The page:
Houston began his objection to the Kansas–Nebraska Act by speaking at length about the injustices that Stephen Douglas and the act’s supporters would inflict upon the Indians to whom the United States had pledged that land in perpetuity. They could have it forever…unless white American decided it wanted the Indian country after all. That same story played out constantly, virtually from Jamestown onward. The colonists revolted against the British at least in part because London placed limits on how far inland they could settle, on behalf of the Indians. Houston had personal ties to the Cherokee nation and a political record that made his concern convincing, if still tightly bound to nineteenth century convictions that doing right by the Indians meant converting them to Christianity and convincing them to live as white men did.
The majority of Houston’s remarks concern the importance of the United States keeping its promises to the Indian tribes. At times, his words come across as very modern. Then a paragraph or so later Houston reminds the reader that his principles don’t mesh very well with those of modern multiculturalism. He called the bill needless, as the land in question belonged to the Indians and had no white settlers. He objected to pushing organization of Kansas, Nebraska, and the repeal of the Missouri Compromise into a single bill.
They are not to be separated, I presume, sir; and as my position in relation to the repeal of the Missouri compromise, if unexplained, might not exactly be comprehended, I must speak of it. This subject is not a new one to me. I have met it of old, not in its present phase, but in one equally as formidable and imposing as on the present occasion. Although I stood alone in the South, with the exception of a southwestern senator, [Mr. Benton, of Missouri] I expressed my opinion, and voted my principles upon it.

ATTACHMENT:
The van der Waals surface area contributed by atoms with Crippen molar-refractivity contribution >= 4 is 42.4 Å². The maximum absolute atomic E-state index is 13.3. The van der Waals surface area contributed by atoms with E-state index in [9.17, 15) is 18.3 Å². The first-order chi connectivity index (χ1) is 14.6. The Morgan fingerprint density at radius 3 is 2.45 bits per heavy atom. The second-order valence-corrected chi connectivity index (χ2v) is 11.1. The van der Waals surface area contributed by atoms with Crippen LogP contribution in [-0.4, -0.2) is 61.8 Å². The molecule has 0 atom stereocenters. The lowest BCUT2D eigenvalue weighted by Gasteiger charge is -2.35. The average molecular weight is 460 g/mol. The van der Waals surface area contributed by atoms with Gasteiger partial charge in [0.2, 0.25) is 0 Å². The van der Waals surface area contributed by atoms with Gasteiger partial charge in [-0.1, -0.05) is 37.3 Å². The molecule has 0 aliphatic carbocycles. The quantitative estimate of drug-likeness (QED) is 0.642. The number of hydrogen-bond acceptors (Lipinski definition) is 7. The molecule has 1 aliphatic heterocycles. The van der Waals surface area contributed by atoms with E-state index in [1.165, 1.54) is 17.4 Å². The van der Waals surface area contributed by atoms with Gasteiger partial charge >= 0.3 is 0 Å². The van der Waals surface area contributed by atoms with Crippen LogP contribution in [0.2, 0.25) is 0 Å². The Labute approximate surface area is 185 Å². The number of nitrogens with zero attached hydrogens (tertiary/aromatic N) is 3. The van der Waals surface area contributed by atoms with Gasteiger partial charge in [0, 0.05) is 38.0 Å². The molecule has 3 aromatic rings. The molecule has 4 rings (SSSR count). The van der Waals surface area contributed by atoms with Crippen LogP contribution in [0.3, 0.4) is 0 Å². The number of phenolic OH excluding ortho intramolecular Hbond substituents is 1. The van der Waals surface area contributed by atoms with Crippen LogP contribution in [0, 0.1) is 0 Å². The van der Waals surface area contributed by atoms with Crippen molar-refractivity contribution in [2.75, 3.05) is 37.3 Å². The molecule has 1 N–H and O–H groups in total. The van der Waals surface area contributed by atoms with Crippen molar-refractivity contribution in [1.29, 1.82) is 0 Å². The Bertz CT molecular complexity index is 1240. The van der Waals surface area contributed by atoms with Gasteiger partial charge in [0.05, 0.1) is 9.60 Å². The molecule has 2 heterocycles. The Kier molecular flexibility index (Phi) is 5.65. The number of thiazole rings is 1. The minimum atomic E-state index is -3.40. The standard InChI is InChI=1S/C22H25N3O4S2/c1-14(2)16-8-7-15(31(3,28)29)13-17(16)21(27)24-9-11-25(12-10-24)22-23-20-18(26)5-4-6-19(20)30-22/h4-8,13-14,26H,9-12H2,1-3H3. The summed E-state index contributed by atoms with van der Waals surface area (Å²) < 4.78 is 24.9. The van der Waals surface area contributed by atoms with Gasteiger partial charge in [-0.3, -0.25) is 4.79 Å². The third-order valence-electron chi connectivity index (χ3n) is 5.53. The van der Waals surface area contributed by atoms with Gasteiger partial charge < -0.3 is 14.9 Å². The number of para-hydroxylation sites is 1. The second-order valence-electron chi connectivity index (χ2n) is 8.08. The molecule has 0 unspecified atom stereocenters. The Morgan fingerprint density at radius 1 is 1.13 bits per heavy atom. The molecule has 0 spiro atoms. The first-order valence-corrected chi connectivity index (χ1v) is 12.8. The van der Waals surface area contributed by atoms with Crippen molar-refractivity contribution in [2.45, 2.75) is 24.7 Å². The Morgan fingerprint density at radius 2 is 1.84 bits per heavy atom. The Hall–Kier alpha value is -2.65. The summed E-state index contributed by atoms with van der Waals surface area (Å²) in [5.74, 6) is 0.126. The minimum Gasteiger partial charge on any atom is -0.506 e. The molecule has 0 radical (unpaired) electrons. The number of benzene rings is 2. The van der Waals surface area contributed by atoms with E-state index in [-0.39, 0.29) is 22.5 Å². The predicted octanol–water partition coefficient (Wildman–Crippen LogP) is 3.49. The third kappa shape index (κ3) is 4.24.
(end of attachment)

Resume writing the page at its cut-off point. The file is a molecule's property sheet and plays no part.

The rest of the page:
Houston reminded the Senate that he walked the walk on the Missouri Compromise: None of Oregon extended below its line so he voted to have the territory free. He took the political knocks for that and stuck to his guns. He opposed Douglas’ last Nebraska bill, even though it didn’t touch on the Missouri compromise, out of his sympathy with the Indians. If anything, the new bill reached farther. For that, Houston already had the Southern press attacking him. He quoted the Richmond Inquirer on the matter:
What objects Mr. Houston has in view, and what excuses he may have to attempt to gratify them, I know not. Nothing can justify this treachery; nor can anything save the traitor from the deep damnation which such treason may merit. It will, however, effect no injury; and its impotency will but add to its infamy. The man who deserts at this crisis-one affecting the future destiny of half the continent, and the perpetuity of the Union-will be consigned to a proper fate. The South, with a blush of shame, and the North with secret delight, will alike look without sympathy to the execration of a man who is destitute either of the power to benefit or to injure. ‘Hissing, but stingless,’ let the viper crawl.
The Senate gave him a round of laughter for that one. But Sam Houston didn’t take that personally. He wouldn’t lower himself to hate like that editor, who talked so much about slime. If he left any of that slime on his track, Sam Houston would just step over it. The Senate laughed at that news too. But whatever slings and arrows of editorial comment, even from a paper he knew from his Virginia childhood, Sam Houston would stick with the Missouri compromise.